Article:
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Sociological Theories of Crime

1. Anomie and Strain Theory

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In this lecture, we think about early sociological theories of crime, especially those from the Functionalist tradition, focusing in particular on: (i) Émile Durkheim’s understanding of crime as serving an integrative function; (ii) his concept of anomie as the conditions under which crime occurs; (iii) Robert Merton’s strain theory – that crime results from the strain people feel due to their inability to achieve socially approved goals – and criticisms of this; (iv) Robert Agnew’s general strain theory and the underpinning assumption within strain approaches that crime results from inequality of opportunity.


In this course, Dr Francesca Menichelli (University of Surrey) explores sociological theories of crime. In the first lecture, we consider early approaches to explaining crime, particularly those from a Functionalist perspective, including Émile Durkheim’s concept of anomie and Robert Merton’s strain theory. In the second lecture, we look at subcultural theories, such as Richard Cloward and Lloyd Ohlin’s notion of illegitimate opportunity structures. In the third lecture, we look at the relationship between crime and place through the ideas of the Chicago School and broken windows theory. Next, we examine labelling theory and moral panics – approaches which look less at explaining why people commit crime and more at how crime is defined by society. In the fifth lecture, we outline three theoretical perspectives influenced by Marxism – radical criminology, critical criminology and left realism. In the sixth and final lecture, we explore ideas grounded in rational choice theory, such as Lawrence Cohen and Marcus Felson’s routine activity theory.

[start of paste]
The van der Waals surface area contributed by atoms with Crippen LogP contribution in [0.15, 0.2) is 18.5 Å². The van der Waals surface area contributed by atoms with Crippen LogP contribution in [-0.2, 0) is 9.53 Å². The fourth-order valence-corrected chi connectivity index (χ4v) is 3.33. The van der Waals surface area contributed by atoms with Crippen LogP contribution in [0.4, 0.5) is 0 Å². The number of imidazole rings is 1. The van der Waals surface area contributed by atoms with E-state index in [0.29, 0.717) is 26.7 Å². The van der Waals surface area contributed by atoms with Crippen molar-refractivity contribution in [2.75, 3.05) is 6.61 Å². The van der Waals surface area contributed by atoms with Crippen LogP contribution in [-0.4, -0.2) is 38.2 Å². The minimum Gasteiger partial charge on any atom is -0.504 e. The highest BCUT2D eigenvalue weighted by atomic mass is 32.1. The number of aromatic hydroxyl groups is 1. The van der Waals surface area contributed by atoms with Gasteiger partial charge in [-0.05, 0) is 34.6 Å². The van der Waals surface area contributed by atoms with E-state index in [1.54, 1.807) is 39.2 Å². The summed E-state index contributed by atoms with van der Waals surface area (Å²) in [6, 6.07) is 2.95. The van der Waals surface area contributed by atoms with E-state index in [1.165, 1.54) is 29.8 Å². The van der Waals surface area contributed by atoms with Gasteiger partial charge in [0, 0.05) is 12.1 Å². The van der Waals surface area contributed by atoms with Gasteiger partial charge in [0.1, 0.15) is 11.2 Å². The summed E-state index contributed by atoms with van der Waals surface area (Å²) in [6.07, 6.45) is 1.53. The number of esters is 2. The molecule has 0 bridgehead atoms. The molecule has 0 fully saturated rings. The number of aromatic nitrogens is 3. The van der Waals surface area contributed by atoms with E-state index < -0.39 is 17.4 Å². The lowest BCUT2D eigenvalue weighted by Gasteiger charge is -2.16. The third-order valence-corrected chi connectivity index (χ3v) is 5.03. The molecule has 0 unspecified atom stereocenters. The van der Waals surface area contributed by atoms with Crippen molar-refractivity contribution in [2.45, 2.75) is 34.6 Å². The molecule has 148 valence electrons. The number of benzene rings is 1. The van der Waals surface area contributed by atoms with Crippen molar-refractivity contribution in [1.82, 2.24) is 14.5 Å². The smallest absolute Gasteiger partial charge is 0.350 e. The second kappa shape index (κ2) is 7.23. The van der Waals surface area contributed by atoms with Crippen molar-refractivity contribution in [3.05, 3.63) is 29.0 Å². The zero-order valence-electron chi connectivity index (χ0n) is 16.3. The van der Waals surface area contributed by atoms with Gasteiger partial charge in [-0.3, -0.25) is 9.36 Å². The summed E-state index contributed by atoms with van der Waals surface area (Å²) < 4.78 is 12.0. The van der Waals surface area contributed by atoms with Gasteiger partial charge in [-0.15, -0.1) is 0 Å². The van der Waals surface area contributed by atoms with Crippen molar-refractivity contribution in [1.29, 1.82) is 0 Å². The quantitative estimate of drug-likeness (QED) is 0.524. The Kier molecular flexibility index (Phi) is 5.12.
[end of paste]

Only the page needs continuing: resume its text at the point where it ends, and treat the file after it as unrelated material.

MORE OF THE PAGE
Dr Francesca Menichelli is Lecturer in Criminology at the University of Surrey. Her research focuses on crime prevention, policing and social control, and her teaching covers a broad range of criminological issues. She is author of Order and Conflict in Public Space (2016).

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APA style

Menichelli, F. (2022, April 29). Sociological Theories of Crime - Anomie and Strain Theory [Video]. MASSOLIT.

MLA style

Menichelli, F. "Sociological Theories of Crime – Anomie and Strain Theory." MASSOLIT, uploaded by MASSOLIT, 29 Apr 2022,

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